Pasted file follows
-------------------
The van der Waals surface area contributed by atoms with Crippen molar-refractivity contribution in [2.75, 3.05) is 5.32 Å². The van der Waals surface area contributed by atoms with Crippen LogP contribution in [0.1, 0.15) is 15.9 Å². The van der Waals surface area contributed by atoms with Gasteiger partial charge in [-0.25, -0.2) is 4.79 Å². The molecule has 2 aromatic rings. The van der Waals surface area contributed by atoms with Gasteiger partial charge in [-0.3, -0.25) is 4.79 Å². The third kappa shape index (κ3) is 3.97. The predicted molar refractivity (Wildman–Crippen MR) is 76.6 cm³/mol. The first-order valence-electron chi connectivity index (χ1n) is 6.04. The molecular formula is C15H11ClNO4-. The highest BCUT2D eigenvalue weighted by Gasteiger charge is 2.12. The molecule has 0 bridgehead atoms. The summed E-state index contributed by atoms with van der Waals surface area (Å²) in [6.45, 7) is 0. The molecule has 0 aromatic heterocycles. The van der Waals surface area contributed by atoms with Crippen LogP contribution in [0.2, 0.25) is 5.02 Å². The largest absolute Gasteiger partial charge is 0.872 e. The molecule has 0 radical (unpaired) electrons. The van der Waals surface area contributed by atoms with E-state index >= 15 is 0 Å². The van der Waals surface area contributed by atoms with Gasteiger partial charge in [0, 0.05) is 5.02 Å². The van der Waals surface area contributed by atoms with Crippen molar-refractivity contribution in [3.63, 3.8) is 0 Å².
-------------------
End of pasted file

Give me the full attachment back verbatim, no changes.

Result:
The van der Waals surface area contributed by atoms with Crippen molar-refractivity contribution in [2.75, 3.05) is 5.32 Å². The van der Waals surface area contributed by atoms with Crippen LogP contribution in [0.1, 0.15) is 15.9 Å². The van der Waals surface area contributed by atoms with Gasteiger partial charge in [-0.25, -0.2) is 4.79 Å². The molecule has 2 aromatic rings. The van der Waals surface area contributed by atoms with Gasteiger partial charge in [-0.3, -0.25) is 4.79 Å². The third kappa shape index (κ3) is 3.97. The predicted molar refractivity (Wildman–Crippen MR) is 76.6 cm³/mol. The first-order valence-electron chi connectivity index (χ1n) is 6.04. The molecular formula is C15H11ClNO4-. The highest BCUT2D eigenvalue weighted by Gasteiger charge is 2.12. The molecule has 0 bridgehead atoms. The summed E-state index contributed by atoms with van der Waals surface area (Å²) in [6.45, 7) is 0. The molecule has 0 aromatic heterocycles. The van der Waals surface area contributed by atoms with Crippen LogP contribution in [0.2, 0.25) is 5.02 Å². The largest absolute Gasteiger partial charge is 0.872 e. The molecule has 0 radical (unpaired) electrons. The van der Waals surface area contributed by atoms with E-state index >= 15 is 0 Å². The van der Waals surface area contributed by atoms with Gasteiger partial charge in [0, 0.05) is 5.02 Å². The van der Waals surface area contributed by atoms with Crippen molar-refractivity contribution in [3.63, 3.8) is 0 Å².